Energy and miners dragged the FTSE lower at the open. Royal Dutch Shell (-1.46%), BP (-0.80%), Rio Tinto (-0.83%), BHP Billiton (-1.52%)
are among the leading losers. Pearson (-2.27%)
surprisingly announced a positive earnings report in the second quarter, yet failed to trigger optimism following the results. While the restructuring costs continue weighing on profits, the company anticipates to cash in between 580 and 620 million pounds in adjusted operating profit (before restructuring costs) in 2016.
The positive surprise has something to do with a cheaper pound and a further depreciation in pound could boost activity in the future. The company stated that ‘FX profits from the stronger US dollar versus the pound, partially offset weakness in main emerging market currencies’. Although the business conditions in major markets remain challenging, with lower revenue forecasts from the US and the UK markets, Pearson kept its 2016 outlook unchanged. Pearson is experiencing a hard time gaining back investors’ appetite since the sale of its popular Financial Times unit. Only 43% of brokers remain on the buy side, 30% prefer holding the stock for the moment, while a significant 25% are seller with an average twelve-month price target of 904.7p, approximately 6% lower than the current price. IAG (-2.42%)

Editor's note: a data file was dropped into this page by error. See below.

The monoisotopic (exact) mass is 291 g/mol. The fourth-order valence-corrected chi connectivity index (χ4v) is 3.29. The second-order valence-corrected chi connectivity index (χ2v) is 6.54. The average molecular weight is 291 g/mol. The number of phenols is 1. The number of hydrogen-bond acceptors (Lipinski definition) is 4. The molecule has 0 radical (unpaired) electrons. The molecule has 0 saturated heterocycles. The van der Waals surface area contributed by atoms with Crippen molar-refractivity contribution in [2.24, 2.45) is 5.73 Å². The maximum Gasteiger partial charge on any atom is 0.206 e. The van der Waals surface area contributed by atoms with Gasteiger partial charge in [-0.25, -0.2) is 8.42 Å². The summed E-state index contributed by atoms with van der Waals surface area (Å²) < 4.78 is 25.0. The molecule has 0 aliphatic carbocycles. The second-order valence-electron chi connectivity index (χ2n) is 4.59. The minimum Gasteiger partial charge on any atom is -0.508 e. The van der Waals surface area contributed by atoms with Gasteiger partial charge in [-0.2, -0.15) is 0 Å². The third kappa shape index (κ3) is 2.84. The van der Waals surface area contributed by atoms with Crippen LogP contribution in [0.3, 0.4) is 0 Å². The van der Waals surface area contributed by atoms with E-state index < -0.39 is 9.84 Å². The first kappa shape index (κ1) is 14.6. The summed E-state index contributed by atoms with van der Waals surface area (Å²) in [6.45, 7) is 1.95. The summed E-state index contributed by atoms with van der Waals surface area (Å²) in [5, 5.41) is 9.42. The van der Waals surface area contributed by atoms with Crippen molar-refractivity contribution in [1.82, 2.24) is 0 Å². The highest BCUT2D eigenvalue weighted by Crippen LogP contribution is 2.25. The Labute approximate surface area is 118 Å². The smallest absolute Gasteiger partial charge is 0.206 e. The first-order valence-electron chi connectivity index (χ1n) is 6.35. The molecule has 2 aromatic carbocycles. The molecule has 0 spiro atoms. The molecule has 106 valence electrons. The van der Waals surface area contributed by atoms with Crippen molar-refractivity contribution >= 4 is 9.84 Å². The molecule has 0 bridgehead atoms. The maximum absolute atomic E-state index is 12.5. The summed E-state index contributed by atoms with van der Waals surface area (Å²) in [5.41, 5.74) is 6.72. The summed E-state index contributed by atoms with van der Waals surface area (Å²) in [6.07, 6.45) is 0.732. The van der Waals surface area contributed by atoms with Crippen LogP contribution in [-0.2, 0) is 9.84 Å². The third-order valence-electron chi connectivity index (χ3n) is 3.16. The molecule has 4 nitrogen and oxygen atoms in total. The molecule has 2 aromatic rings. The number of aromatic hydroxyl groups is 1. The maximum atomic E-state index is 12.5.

missed estimates in the second quarter. The challenging business environment for airline companies is a developing story. IAG drastically lowered its earnings target due to Britain’s decision to quit the European Union. UK’s travel and leisure businesses are expected to underperform on looming uncertainties on Brexit.